Loss of Privacy

Keeping you informed on recent losses to privacy and civil rights worldwide.

San Jose International Airport is surrounded by fences. Some sections are not barbed and can be scaled. The boy also managed to slip past massive video surveillance, German shepherds and Segway-riding police officers.

Employees who monitor security video feeds never saw the boy enter the airport or walk up to Hawaiian Airlines Flight 45.

The boy, who lives in Santa Clara, Calif., hopped out of the left rear wheel well of a Boeing 767 on the Maui airport tarmac Sunday, according to the FBI. Authorities found the high school student wandering the airport grounds with no identification. He was questioned by the FBI and taken by ambulance to a hospital, where he was found to be unharmed.

FBI spokesman Tom Simon in Honolulu said the teen climbed into the left rear wheel well of the first plane he saw in San Jose.

He passed out in the air and didn’t regain consciousness until an hour after the plane landed in Hawaii, Simon said. When he came to, he climbed out of the wheel well and was immediately seen by airport personnel who escorted him inside where he was interviewed by the FBI, Simon said.

Authorities are now looking at their security system and why he was never seen.

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The United States Transportation Security Administration has reached a tentative settlement in the highly publicized lawsuit filed by a mother who was allegedly harassed by TSA officers when she requested her breast milk not be x-rayed, authorities announced Tuesday.

The TSA again apologizes to Stacey Armato for the incident that took place at the Phoenix Airport on Jan. 25, 2010 and also agreed to clarify its internal procedures for screening breast milk in the tentative deal.

“We brought this lawsuit for one reason — to bring clarity and policy change for breastfeeding mothers traveling with breast milk,” Armato said. “Hopefully what I experienced at the Phoenix Airport in 2010 will never happen to another mother traveling with her breast milk.”

TSA is expected to update its public website to better guide breastfeeding mothers traveling with breast milk and train its screening officers on the new policies if the agreement is finalized.

Armato says she’ll see very little of the money, which will go towards attorney fees. She also plans to donate a portion to BreastfeedLA, a not-for-profit 501(c)3 corporation dedicated to improving the health and well being of infants and families through education, outreach, and advocacy to promote and support breastfeeding.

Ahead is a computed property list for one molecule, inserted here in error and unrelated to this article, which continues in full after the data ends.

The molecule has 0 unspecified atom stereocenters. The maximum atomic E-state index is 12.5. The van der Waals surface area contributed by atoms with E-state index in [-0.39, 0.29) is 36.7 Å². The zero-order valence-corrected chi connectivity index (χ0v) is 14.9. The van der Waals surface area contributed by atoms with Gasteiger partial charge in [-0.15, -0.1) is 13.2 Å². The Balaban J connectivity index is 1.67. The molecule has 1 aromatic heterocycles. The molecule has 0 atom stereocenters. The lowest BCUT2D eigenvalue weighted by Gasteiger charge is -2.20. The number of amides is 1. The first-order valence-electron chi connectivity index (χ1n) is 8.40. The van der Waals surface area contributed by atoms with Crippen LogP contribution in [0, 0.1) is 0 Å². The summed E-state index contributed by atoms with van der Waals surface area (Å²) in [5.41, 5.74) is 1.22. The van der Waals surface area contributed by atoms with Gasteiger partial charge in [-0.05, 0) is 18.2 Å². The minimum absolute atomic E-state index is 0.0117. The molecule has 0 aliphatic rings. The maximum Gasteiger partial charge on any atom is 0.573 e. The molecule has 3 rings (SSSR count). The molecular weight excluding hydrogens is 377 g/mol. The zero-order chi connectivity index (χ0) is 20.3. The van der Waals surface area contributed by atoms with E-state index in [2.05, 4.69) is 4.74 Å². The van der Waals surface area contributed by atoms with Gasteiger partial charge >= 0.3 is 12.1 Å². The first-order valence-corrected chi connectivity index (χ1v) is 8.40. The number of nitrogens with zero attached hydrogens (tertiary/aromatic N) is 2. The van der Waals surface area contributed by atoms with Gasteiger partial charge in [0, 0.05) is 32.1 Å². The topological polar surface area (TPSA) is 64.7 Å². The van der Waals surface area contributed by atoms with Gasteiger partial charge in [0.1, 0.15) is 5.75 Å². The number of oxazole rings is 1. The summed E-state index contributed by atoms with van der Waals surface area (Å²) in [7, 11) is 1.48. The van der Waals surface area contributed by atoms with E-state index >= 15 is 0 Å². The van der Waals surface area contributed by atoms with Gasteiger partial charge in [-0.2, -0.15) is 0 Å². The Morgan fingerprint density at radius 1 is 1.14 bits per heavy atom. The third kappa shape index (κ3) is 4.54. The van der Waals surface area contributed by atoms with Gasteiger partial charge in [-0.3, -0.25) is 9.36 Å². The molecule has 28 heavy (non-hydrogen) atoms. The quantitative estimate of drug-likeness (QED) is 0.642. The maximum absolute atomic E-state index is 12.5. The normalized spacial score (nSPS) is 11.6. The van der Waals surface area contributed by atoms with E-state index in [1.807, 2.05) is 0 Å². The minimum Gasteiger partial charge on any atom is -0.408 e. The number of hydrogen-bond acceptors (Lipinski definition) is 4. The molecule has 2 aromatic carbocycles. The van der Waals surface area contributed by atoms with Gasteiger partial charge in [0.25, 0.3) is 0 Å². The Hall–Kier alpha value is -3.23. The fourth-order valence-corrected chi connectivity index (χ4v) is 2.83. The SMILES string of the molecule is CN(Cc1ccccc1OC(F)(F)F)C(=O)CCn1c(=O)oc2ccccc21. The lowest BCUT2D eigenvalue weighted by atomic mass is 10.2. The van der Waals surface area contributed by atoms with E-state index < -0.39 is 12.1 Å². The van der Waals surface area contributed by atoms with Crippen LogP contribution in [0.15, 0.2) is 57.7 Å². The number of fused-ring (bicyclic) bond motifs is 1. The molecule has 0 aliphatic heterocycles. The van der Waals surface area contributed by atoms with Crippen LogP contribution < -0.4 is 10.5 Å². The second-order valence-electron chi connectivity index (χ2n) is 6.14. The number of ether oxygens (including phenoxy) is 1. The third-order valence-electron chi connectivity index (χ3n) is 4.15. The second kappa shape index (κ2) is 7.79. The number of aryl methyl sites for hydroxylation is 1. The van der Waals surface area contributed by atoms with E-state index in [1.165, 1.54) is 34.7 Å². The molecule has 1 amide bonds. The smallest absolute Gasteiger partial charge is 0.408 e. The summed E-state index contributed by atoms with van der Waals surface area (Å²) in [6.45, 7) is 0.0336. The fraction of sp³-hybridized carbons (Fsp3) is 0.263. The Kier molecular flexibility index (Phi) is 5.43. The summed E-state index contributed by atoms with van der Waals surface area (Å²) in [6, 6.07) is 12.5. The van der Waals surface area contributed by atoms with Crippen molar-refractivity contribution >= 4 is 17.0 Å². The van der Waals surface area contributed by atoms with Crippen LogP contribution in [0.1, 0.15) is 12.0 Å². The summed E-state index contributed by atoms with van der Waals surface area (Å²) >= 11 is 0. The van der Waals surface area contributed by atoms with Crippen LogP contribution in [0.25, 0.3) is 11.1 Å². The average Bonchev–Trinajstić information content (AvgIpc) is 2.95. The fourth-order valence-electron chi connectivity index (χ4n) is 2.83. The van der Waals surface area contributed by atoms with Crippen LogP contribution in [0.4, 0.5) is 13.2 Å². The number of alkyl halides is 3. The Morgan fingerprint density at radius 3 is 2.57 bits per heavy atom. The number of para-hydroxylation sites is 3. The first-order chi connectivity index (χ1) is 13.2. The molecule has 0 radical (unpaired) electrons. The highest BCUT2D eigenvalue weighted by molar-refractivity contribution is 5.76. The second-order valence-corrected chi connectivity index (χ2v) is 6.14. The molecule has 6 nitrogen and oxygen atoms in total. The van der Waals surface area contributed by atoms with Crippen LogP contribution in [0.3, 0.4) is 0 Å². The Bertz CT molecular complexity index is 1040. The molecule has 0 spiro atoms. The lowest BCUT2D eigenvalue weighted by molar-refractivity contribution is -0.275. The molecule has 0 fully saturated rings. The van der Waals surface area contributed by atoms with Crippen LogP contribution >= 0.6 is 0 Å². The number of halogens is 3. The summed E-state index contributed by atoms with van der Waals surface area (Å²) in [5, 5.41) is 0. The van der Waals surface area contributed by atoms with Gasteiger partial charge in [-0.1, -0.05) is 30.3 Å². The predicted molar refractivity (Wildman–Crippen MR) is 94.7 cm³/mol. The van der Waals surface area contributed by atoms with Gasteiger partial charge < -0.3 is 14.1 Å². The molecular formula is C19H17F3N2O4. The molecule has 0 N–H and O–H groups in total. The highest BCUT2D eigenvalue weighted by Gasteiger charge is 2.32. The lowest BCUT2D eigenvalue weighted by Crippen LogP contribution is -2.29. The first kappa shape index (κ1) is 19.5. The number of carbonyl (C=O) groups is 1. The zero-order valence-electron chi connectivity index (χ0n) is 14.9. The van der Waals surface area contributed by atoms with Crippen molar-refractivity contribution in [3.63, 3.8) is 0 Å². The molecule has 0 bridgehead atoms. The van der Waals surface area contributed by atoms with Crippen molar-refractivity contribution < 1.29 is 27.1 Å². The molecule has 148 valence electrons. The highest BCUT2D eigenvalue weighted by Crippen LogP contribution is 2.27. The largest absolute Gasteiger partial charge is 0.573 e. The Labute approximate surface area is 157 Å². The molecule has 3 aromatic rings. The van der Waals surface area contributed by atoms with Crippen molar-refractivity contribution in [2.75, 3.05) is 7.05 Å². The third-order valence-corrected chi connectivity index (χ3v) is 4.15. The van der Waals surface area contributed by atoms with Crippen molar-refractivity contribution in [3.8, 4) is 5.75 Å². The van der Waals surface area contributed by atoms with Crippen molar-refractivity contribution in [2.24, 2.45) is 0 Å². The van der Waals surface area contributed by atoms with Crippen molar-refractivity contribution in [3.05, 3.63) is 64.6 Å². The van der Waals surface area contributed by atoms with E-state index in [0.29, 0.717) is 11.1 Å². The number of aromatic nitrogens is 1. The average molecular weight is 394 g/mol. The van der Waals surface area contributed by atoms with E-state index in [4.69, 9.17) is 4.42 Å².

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Wikileaks’ founder Julian Assange joins Alex Wagner to discuss society “heading towards surveillance totalitarianism,” his exile, censorship and why Edward Snowden “has become a symbol.”

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Web security tools are increasingly in focus as people scramble to change their passwords following a software bug called Heartbleed, which enabled security holes on sites thought to be secure.

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Executive Order 13636, Improving Critical Infrastructure Cybersecurity, requires that senior agency officials for privacy and civil liberties assess the privacy and civil liberties impacts of the activities their respective departments and agencies have undertaken to implement the Executive Order, and to publish their assessments annually in a report compiled by the DHS Privacy Office and Office for Civil Rights and Civil Liberties.

This is the first of the required annual reports. It includes the DHS Privacy Office’s and Office for Civil Rights and Civil Liberties’ assessments of certain DHS activities under Section 4 of the Executive Order (enhanced threat information sharing with the private sector) as well as assessments conducted independently by the Department of the Treasury and the Departments of Defense, Justice, Commerce, Health and Human Services, Transportation, and Energy, and by the Office of the Director of National Intelligence and the General Services Administration. April 2014. 152 pages.

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